But, yea, I largely agree. I’m just not going to try to tell a woman in, say Alabama, who wants an abortion that it really doesn’t matter if her state government is run by Dems or the GOP.Report

              • Avatar j r in reply to Kazzy says:


                I am not saying that you should. It is perhaps more rational for people to have a strong affinity for one party over the other today, but not because beliefs have become more radical and the range of opinions wider. Rather, it is because people have sorted themselves into parties more efficiently.Report

              • Avatar Kazzy in reply to j r says:


                Do you think that sorting efficiency is the result of more perceived partisanship though (i.e., culture wars)? If we’re only looking at tax or foreign policy, I’d think party affiliation would be more fluid. But when the GOP is all, “They want to kill babies!” and the Dems are all, “They hate all women!”, I’d think people would feel more strongly about which side they choose.Report

              • Avatar trizzlor in reply to j r says:

                I think this is a really cool comment and agree with your example. But what historical examples do you have in mind where the party moves the people? National Democrats moving away from single-payer is the closest I can come up with, but that’s more compromise than party platform.Report

              • Avatar j r in reply to trizzlor says:

                Most wars.Report

            • Avatar Saul Degraw in reply to j r says:

              I agree and disagree as well. There are probably people in both parties that vaguely or sorta want to bring back what you described but they are on the fringes and will probably never have power in their parties.

              That being said, I think that the parties and their supporters really disagree on a whole swath of public policy issues that are pretty serious. Including but not limited to: Extending the Civil Rights Act protections to LGBT people, Climate Change, Health Insurance and the Welfare State, Police brutality and civil rights, the Death Penalty, what should be taught in our schools, access to birth control and abortion, etc.Report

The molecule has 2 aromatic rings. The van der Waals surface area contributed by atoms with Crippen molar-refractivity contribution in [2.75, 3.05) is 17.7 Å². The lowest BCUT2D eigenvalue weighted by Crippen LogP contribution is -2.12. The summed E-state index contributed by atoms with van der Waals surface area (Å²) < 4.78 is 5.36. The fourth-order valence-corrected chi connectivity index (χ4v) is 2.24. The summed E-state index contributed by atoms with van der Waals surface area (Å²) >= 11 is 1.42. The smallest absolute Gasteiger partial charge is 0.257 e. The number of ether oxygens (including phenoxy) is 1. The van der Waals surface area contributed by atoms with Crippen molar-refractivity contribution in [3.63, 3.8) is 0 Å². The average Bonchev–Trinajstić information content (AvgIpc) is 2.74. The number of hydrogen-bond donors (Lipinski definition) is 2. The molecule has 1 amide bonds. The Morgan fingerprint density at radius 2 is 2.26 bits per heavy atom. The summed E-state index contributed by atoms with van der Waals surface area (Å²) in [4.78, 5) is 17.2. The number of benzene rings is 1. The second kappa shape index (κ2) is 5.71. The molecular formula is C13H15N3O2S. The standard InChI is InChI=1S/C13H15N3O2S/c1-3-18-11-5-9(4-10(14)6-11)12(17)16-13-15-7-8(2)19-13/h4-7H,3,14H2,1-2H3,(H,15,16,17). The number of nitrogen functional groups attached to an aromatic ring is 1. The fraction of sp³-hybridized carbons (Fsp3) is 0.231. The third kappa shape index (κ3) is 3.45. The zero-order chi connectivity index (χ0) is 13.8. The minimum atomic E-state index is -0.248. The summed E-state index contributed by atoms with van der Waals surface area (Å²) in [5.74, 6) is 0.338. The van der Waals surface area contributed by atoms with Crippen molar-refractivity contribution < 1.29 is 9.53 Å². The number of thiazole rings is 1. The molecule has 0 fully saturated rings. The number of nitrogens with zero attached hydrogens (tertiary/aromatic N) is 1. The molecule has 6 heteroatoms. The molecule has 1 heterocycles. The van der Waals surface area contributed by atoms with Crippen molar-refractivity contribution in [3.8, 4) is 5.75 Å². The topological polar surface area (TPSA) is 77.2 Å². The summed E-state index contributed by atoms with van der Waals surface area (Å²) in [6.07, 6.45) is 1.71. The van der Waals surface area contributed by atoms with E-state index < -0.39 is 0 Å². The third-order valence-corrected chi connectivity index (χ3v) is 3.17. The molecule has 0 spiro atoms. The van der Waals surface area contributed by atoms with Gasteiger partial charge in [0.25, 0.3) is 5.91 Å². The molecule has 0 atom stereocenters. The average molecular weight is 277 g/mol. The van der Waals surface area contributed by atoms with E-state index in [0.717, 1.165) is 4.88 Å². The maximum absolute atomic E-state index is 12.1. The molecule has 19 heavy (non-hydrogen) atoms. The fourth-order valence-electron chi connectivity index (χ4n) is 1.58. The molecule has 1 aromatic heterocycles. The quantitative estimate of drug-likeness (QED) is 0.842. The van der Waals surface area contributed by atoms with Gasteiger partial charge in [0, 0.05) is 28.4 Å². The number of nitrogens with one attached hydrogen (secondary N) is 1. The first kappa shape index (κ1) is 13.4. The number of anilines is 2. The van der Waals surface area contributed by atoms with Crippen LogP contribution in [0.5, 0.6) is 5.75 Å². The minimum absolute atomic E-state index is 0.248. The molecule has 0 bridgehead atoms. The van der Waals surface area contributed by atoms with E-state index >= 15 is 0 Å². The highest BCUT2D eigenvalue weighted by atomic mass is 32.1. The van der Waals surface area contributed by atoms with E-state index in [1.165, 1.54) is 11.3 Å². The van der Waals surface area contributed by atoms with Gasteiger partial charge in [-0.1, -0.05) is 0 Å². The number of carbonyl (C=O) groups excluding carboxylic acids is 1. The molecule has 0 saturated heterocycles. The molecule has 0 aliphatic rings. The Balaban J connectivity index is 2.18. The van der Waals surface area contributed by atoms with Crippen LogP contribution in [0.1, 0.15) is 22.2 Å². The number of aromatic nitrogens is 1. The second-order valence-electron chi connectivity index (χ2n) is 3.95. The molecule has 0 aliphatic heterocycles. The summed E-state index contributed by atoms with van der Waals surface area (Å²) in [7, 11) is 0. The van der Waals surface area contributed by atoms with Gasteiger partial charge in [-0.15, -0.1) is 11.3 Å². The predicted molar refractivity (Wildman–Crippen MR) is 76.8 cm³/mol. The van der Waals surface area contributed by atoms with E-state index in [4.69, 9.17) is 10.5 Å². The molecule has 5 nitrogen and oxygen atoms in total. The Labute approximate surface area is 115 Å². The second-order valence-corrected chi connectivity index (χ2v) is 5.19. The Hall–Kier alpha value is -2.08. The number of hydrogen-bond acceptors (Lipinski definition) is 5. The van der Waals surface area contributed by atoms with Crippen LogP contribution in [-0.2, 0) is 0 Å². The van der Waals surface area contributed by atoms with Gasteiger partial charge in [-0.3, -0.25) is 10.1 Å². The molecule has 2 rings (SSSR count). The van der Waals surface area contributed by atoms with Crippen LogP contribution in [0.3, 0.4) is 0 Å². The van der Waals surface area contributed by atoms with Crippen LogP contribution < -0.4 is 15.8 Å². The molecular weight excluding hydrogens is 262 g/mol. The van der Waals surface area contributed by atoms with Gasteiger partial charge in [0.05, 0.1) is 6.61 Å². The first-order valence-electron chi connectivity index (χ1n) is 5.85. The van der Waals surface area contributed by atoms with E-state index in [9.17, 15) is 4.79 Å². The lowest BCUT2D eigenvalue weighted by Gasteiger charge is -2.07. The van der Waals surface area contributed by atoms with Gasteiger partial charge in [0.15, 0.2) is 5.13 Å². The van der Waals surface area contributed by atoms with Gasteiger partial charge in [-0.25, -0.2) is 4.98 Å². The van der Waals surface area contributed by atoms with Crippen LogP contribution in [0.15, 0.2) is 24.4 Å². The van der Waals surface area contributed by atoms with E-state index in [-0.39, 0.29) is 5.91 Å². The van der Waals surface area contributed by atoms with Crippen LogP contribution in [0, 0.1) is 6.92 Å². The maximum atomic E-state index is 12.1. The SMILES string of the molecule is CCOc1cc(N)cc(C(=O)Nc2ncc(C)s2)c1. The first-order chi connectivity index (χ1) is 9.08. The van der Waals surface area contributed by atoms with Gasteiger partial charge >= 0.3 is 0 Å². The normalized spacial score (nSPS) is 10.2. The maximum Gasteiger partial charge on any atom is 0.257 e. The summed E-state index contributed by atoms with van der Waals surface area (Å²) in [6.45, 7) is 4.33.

• Avatar j r in reply to Saul Degraw says:

                I said this above, but I will reiterate. I happen to think that the difference between the Rs and the Ds is like the difference between Coke and Pepsi. That doesn’t mean that people don’t or shouldn’t have a preference; it just means that they are both fizzy brown sugar water.

                There are plenty of meaningful differences between the two parties. My point is only that the differences between acceptable policy positions is closer today than they were in the past, which, of course, doesn’t mean that people won’t fight over them just as bitterly, if not more so.Report

      • Avatar North in reply to Chris says:

        If I were to guess? The unique post WWII confluence of organized labor plus the US being the only developed economy left standing combined with the quixotic phenomena of Jim Crow causing the parties to have this bipartisan strain running through them.

        Neither of those phenomena are things we can or should desire to return.Report

    • Avatar Richard Hershberger in reply to LeeEsq says:

      I am a rabid member of the Anti-Masonic Party, myself.Report

    • Avatar Damon in reply to LeeEsq says:

      “Tribalism has been part of politics for a long time.”

      It’s been a part of human nature since the dawn of our time.Report

  4. Avatar Joe Sal says:

    “Fear is the lifeblood of the state.”Report

  5. Avatar Doctor Jay says:

    In a different time, I could imagine finding tolerable: John Kasich, Marco Rubio, or even Jeb Bush (though his campaign has really not impressed me.) The main objection to them is their SCOTUS nominations, which will of necessity have to please their base.

    Yet, I too, am driven by this calculus. It is yet another example of a psychological principle known as “Bad is stronger than Good”Report

    • Avatar North in reply to Doctor Jay says:

      Kasich, I could consider a tolerable President but the problem is his party. The GOP is on record saying that the only thing they need in a President is a hand to rubber stamp what the House and Senate passed (and with these GOP turkeys you can bet that the filibuster would go out the window faster than you could say “minority rights” in the event they secured the White House as well).Report

      • Avatar gingergene in reply to North says:

        Yes, that’s the other concern I have for any Republican candidate (besides SC vacancies). However tolerable I may find them personally, legislation does not originate from the executive branch. I have very little faith that any of the current nominees would stand up to fellow Republicans in congress. Look at how quickly W. Bush folded on social security reform[1]- and he was a strong president facing a much weaker congress than the current one. Hilariously, the one Republican candidate who might be inclined to tell congress to take a long walk off a short pier is Trump, who I could see getting into p*ssing contents with congress purely on principle[2].